HOME - SkyMarvels.com The Planets Today : A live view of the solar system Solar System Scope DeepAstronomy.com Universe Today — Space and astronomy news The Falcon 9 and Dragon capsule stand ready for launch prior to the detection of a helium leak in one of the engines forcing a scrub of the launch attempt on April 14. 2014 – now reset to April 18, 2014. Credit: nasatech.net NASA and SpaceX are marching forward towards a Friday, April 18 liftoff attempt for the Falcon 9 rocket sending a commercial Dragon cargo craft on the company’s third resupply mission to the International Space Station following the scrubbed launch attempt on Monday, April 14 – forced by the discovery of a Helium gas leak inside the rocket during the latter stages of the countdown. An on time blastoff of the upgraded Falcon 9 sets the stage for an Easter Sunday rendezvous and berthing of the Dragon resupply spacecraft at the massive orbiting outpost packed with almost 5000 pounds of science experiments and supplies for the six person crew. However the weather prognosis is rather [click to continue…] The newly-confirmed extrasolar planet has been dubbed Kepler-186f.
Beyond 2012: Why the World Didn't End Beyond 2012: Why the World Didn't End If you're reading this story, it means the world didn't end on Dec. 21, 2012. Despite reports of an ancient Maya prophecy, a mysterious planet on a collision course with Earth, or a reverse in Earth's rotation, we're still here. The Mayan connection "was a misconception from the very beginning," says Dr. John Carlson, director of the Center for Archaeoastronomy. Video: Why The World Didn't End Yesterday For years leading up to the supposed apocalypse, NASA scientists worked to dispel the myths and answer questions on a host of 2012 topics: Question (Q): Are there any threats to the Earth in 2012? Answer (A):The world will not end in 2012. Q: What is the origin of the prediction that the world will end in 2012? A: The story started with claims that Nibiru, a supposed planet discovered by the Sumerians, is headed toward Earth. Q: Does the Mayan calendar end in December 2012? Video: NASA Scientist David Morrison Debunks the Myths A: Absolutely not.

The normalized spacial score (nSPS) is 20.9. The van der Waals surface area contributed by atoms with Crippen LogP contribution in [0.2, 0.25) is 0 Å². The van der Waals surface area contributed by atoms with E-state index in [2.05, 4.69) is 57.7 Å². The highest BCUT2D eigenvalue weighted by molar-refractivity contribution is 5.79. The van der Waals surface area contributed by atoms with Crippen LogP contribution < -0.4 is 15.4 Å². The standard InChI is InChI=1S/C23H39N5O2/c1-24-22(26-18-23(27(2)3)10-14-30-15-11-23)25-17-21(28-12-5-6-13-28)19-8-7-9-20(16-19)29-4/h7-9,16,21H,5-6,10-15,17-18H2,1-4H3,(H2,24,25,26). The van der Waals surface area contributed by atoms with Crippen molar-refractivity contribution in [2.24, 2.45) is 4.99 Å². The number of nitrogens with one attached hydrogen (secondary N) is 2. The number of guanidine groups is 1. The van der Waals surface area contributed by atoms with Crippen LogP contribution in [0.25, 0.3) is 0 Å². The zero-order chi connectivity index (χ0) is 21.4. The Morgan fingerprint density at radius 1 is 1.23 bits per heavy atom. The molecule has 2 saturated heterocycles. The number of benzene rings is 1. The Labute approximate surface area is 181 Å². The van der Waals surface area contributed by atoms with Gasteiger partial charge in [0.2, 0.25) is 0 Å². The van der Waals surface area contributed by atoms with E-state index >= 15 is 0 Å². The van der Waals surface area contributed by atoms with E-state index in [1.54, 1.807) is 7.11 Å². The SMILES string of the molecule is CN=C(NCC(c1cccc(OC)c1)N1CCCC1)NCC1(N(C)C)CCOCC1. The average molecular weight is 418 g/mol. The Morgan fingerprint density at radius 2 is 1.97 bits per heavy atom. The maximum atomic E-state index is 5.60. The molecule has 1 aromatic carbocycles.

50 Years of Incredible Space Images From the European Southern Observatory | Wired Science This week marks the 50th anniversary of one of the world’s leading astronomical institutions, the European Southern Observatory. In honor of ESO’s birthday, we take a look at some of its most stunning shots of the night sky, amazing objects in space, and the organization's beautiful telescope facilities. ESO started when astronomers from five European countries – Belgium, France, Germany, the Netherlands, and Sweden – came together on Oct. 5, 1962 to build a telescope in the Southern Hemisphere. Having a large telescope south of the equator gave these member states access to unprecedented clear skies and celestial objects that simply can’t be seen from the Northern Hemisphere, such as the Magellanic Clouds. Over the decades, many more countries have joined, including Denmark, Switzerland, Italy, Portugal, the United Kingdom, Finland, Spain, the Czech Republic, Austria, and, in 2010, Brazil, which became the first non-European state to join. Above: Image: ESO/J.